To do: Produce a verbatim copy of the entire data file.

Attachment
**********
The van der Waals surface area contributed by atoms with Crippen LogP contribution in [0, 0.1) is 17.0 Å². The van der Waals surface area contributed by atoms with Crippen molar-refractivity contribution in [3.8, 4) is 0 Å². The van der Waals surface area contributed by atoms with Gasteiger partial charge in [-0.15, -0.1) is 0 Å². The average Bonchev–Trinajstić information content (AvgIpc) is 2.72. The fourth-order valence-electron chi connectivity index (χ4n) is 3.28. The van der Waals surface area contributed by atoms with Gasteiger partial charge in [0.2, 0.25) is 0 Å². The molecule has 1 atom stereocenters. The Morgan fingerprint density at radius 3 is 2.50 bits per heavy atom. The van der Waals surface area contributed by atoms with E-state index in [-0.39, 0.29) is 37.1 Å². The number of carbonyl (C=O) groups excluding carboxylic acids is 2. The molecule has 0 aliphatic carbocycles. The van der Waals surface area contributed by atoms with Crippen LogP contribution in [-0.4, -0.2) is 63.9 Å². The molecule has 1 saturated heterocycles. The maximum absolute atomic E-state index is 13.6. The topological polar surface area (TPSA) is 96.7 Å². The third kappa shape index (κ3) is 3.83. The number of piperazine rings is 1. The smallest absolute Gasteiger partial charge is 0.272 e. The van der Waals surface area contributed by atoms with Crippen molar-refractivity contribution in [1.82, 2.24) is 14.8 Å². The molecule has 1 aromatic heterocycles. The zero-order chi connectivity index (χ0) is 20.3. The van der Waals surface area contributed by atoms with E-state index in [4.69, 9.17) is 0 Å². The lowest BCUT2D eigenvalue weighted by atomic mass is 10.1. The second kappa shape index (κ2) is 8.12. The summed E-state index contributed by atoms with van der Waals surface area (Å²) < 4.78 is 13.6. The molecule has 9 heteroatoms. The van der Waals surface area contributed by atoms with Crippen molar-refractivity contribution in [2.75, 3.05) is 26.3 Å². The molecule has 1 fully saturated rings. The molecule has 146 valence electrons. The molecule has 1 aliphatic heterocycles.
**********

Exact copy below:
The van der Waals surface area contributed by atoms with Crippen LogP contribution in [0, 0.1) is 17.0 Å². The van der Waals surface area contributed by atoms with Crippen molar-refractivity contribution in [3.8, 4) is 0 Å². The van der Waals surface area contributed by atoms with Gasteiger partial charge in [-0.15, -0.1) is 0 Å². The average Bonchev–Trinajstić information content (AvgIpc) is 2.72. The fourth-order valence-electron chi connectivity index (χ4n) is 3.28. The van der Waals surface area contributed by atoms with Gasteiger partial charge in [0.2, 0.25) is 0 Å². The molecule has 1 atom stereocenters. The Morgan fingerprint density at radius 3 is 2.50 bits per heavy atom. The van der Waals surface area contributed by atoms with E-state index in [-0.39, 0.29) is 37.1 Å². The number of carbonyl (C=O) groups excluding carboxylic acids is 2. The molecule has 0 aliphatic carbocycles. The van der Waals surface area contributed by atoms with Crippen LogP contribution in [-0.4, -0.2) is 63.9 Å². The molecule has 1 saturated heterocycles. The maximum absolute atomic E-state index is 13.6. The topological polar surface area (TPSA) is 96.7 Å². The third kappa shape index (κ3) is 3.83. The number of piperazine rings is 1. The smallest absolute Gasteiger partial charge is 0.272 e. The van der Waals surface area contributed by atoms with Crippen molar-refractivity contribution in [1.82, 2.24) is 14.8 Å². The molecule has 1 aromatic heterocycles. The zero-order chi connectivity index (χ0) is 20.3. The van der Waals surface area contributed by atoms with E-state index in [4.69, 9.17) is 0 Å². The lowest BCUT2D eigenvalue weighted by atomic mass is 10.1. The second kappa shape index (κ2) is 8.12. The summed E-state index contributed by atoms with van der Waals surface area (Å²) < 4.78 is 13.6. The molecule has 9 heteroatoms. The van der Waals surface area contributed by atoms with Crippen molar-refractivity contribution in [2.75, 3.05) is 26.3 Å². The molecule has 1 fully saturated rings. The molecule has 146 valence electrons. The molecule has 1 aliphatic heterocycles.